Furthermore, fringe benefits, on-the-job training, group insurance provided to production employees, worker's salaries and salaries for production, laboratory, quality control, maintenance, shipping and receiving, and processing and engineering personnel, and first-line foremen and plant supervisors are includable direct costs of processing. See HRL 542035. Therefore, production labor expenses, including the cost of engineering, production supervision, and testing/quality control personnel may be included as a direct cost of processing.

The costs of mechanical and spare parts used for production equipment and materials consumed and lost during the production process (e.g., detergents) are includable in the direct costs of processing. See HRL 541080 dated February 25, 1977.

The cost of packaging performed in Israel and essential for the shipment of an eligible article to the U.S. is a cost or value includable in the 35% value-content requirement; this value includes the cost of packaging operations and the cost or value of materials which are produced in Israel and are non-reusable shipping containers. C.S.D. 80-208, dated March 24, 1980.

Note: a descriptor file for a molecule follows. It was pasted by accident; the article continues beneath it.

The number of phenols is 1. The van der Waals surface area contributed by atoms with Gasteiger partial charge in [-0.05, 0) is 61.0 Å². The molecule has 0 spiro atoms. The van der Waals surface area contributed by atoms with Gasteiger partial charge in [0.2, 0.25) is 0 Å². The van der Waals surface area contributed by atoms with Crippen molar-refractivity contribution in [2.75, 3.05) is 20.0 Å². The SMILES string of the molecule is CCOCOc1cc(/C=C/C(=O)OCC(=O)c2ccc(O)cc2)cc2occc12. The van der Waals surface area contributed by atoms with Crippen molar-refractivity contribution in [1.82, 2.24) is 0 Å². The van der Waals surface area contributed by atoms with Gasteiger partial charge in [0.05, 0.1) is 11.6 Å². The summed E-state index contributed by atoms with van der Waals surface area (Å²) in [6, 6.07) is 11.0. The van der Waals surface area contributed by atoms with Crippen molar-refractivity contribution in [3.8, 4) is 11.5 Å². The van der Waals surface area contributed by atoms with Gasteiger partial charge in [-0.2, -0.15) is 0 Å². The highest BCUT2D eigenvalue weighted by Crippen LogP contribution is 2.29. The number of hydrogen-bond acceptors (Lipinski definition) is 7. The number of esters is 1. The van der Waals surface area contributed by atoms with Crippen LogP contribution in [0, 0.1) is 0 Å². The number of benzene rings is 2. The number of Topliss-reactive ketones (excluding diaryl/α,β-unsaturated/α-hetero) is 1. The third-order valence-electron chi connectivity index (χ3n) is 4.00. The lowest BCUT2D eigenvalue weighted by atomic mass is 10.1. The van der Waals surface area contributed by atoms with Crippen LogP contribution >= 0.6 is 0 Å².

The costs for depreciation on machinery and equipment used in the production of the product are counted toward the direct costs of processing operations. See C.S.D. 80-246, dated April 23, 1980 (HRL 542097).

The costs of utilities, including electricity, fuel, water and water cooling, to the extent that these utilities are actually used in the production process are included in the direct costs of processing. See C.S.D. 80-246, dated April 23, 1980 (HRL 542097).

Costs incurred in regard to the transportation of materials to the Israeli factory are not includable as direct costs of processing, but may be included as part of the cost or value of materials produced in Israel. Thus, for instance, the cost of transporting the greasy wool to the processing plant in Israel may not be counted toward the 35% requirement in this case because the cost of the greasy wool cannot be so counted. See HRL 541689 dated March 7, 1978.

Interest paid on loans used to purchase production machinery and equipment are includable as direct costs of processing, provided the expenditures are directly related to the production of the merchandise in question. See 554016 dated May 20, 1986.